After your claim gets filed the agency will forward it to your bank within two weeks. The bank then would have to take a look and investigate.
We filed the claim on the weekend and on Monday, first thing in the morning, we got a call from our bank. This time, someone from a fraud department took their time to actually listen to our story.
The end result – APPROVAL:
Several weeks later we got APPROVAL.
Yes, the dispute was resolved in our favor and the $2,000 was deposited back to our account.
Img of their response:
The bank also sent us this apology letter:
Of course we had to close the old account and create a new one. We had to change the name and passwords and cancel Dt and Ct cards and freeze our credit history (img below). The whole thing was just too much hassle and a lot of inconvenience and stress.
Thank God, everything got resolved in the end.
We disconnected from Zelle and won’t be using it anymore. We will be using the old fashioned checks to make deposits or payments. Yes, it will create more work for your branch employees, but we feel like we have no choice.
If you were a victim of fraud I would like to encourage you to apply the above method to get your money back.
The banks need to do a better job:
Banks always do this. First you file a claim and get denied. Then you mention Regulation E and suddenly everything changes: ‘we got more information’ - is their favorite line.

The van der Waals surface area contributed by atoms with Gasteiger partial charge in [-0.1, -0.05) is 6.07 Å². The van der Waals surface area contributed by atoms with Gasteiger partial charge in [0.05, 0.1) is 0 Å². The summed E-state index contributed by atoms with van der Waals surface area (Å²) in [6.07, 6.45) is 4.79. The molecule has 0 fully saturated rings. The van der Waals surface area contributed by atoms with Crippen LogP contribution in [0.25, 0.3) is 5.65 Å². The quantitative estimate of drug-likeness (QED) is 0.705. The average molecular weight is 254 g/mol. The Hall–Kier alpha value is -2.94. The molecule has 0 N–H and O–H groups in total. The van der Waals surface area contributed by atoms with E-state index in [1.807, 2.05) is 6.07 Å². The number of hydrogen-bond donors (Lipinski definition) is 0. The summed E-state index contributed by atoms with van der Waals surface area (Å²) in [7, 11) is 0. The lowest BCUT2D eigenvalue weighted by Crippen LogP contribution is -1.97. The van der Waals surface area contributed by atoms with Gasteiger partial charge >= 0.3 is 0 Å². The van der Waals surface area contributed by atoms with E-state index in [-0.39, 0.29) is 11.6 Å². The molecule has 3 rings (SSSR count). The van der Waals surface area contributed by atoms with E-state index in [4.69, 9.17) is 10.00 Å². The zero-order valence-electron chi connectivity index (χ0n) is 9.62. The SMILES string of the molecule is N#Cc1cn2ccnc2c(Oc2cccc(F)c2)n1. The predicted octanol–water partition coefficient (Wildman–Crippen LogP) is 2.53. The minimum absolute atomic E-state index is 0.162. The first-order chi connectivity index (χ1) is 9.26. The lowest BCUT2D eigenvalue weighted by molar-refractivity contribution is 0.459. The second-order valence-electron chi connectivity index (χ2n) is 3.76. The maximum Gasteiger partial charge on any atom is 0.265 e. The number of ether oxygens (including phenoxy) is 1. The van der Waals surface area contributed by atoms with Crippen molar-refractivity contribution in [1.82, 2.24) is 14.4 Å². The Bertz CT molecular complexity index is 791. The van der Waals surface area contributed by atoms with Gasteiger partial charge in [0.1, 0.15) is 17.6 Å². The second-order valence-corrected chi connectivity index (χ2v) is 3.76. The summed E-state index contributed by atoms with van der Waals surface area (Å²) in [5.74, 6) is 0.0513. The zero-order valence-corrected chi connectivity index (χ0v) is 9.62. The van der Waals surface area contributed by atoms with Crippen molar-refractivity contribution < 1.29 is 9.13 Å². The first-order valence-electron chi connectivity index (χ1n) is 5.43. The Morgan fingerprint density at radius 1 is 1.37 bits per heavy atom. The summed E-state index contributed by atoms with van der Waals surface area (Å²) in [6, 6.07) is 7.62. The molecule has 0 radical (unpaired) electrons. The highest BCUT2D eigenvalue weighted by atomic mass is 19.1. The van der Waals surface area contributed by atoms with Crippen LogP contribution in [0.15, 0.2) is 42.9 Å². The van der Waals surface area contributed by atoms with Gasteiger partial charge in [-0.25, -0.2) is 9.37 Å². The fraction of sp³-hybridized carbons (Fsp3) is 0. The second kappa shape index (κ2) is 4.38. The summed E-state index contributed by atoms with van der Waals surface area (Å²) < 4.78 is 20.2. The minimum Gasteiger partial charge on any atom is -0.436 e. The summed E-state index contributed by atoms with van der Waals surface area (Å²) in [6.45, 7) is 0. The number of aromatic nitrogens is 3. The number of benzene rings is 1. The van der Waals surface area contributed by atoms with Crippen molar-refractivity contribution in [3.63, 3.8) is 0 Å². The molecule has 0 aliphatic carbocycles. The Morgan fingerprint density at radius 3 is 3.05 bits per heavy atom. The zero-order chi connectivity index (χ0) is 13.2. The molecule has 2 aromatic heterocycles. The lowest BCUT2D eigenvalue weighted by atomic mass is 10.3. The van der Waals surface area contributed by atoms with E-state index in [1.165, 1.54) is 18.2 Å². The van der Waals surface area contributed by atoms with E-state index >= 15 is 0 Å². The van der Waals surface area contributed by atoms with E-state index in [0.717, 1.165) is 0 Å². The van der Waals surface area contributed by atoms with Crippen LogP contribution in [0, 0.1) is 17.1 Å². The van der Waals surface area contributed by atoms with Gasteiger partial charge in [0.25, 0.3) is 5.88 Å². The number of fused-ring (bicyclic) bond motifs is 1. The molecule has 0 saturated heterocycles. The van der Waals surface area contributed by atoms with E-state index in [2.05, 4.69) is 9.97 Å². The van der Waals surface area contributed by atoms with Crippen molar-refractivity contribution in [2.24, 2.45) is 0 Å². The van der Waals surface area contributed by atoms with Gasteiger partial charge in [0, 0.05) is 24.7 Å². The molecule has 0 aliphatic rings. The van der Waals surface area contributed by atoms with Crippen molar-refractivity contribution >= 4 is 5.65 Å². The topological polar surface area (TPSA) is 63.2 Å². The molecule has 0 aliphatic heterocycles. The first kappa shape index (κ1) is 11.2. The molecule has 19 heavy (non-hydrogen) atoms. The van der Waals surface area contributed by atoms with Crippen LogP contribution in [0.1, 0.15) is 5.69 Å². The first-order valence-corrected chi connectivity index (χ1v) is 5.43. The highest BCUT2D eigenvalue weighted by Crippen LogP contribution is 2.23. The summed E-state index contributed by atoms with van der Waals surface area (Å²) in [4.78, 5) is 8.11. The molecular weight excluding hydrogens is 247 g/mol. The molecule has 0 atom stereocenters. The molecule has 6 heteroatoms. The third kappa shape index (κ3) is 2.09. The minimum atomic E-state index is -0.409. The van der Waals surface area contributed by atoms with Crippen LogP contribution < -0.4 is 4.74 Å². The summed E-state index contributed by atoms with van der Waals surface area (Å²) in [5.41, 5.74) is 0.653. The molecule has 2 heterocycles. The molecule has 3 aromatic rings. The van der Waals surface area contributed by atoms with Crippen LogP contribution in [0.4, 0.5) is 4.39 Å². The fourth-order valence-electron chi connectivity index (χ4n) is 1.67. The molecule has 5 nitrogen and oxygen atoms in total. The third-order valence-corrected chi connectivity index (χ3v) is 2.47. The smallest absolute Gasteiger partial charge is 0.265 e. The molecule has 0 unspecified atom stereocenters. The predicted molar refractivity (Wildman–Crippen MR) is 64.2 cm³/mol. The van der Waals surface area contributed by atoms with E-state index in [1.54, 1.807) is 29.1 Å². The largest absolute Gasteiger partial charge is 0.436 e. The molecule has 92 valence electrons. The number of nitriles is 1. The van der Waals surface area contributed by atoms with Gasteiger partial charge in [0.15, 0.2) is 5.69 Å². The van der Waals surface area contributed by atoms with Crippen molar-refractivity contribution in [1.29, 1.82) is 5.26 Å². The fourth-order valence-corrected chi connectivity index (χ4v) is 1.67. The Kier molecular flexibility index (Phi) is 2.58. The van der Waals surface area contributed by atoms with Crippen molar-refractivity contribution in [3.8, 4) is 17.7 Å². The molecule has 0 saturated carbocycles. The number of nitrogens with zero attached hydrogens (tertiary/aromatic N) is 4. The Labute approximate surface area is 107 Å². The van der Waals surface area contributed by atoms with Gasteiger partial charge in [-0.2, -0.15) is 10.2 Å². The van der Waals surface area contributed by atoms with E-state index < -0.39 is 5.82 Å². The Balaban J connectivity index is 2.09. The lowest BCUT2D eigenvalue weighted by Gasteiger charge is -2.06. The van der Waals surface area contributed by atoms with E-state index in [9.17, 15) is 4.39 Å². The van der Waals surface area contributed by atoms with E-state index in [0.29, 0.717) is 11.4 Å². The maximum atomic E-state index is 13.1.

Yeah, dear banks. I think you need to do a better job at protecting your customers. Millions and billions of dollars have been stolen due to zelle scams and YET you choose to stay aside and do nothing about it.
You introduced this app and now it is your responsibility to make sure it is safe on multiple levels. If your customers lose money it means it is not safe. If the scammers find a way to get to your customer’s accounts and steal the money – it is not safe.
Why not introduce some extra - security steps? For example – why not give us the option to CANCEL the transaction within 24 hours or something like this? Why not introduce a double or triple log-in method (within a bank account) to secure the access to Zelle?
Why not have a mandatory notification for the potential victim's trusted 3-rd party about the upcoming Zelle transaction BEFORE it is final? That customer would have stopped the fraud on the spot! So many options available and yet, none of them exist.
It is like this app is stuck in its rudimentary stage and has never evolved to adjust to current modern times.
To my dear readers and victims of scams: please spread this article among your friends, coworkers, parents and especially elderly. I think that if every single victim starts getting their money back by pointing to Regulation E (and therefore causing the banks, not YOU, to lose money) then and only then will banks be motivated to do something.
Do not be ignorant! Know your rights!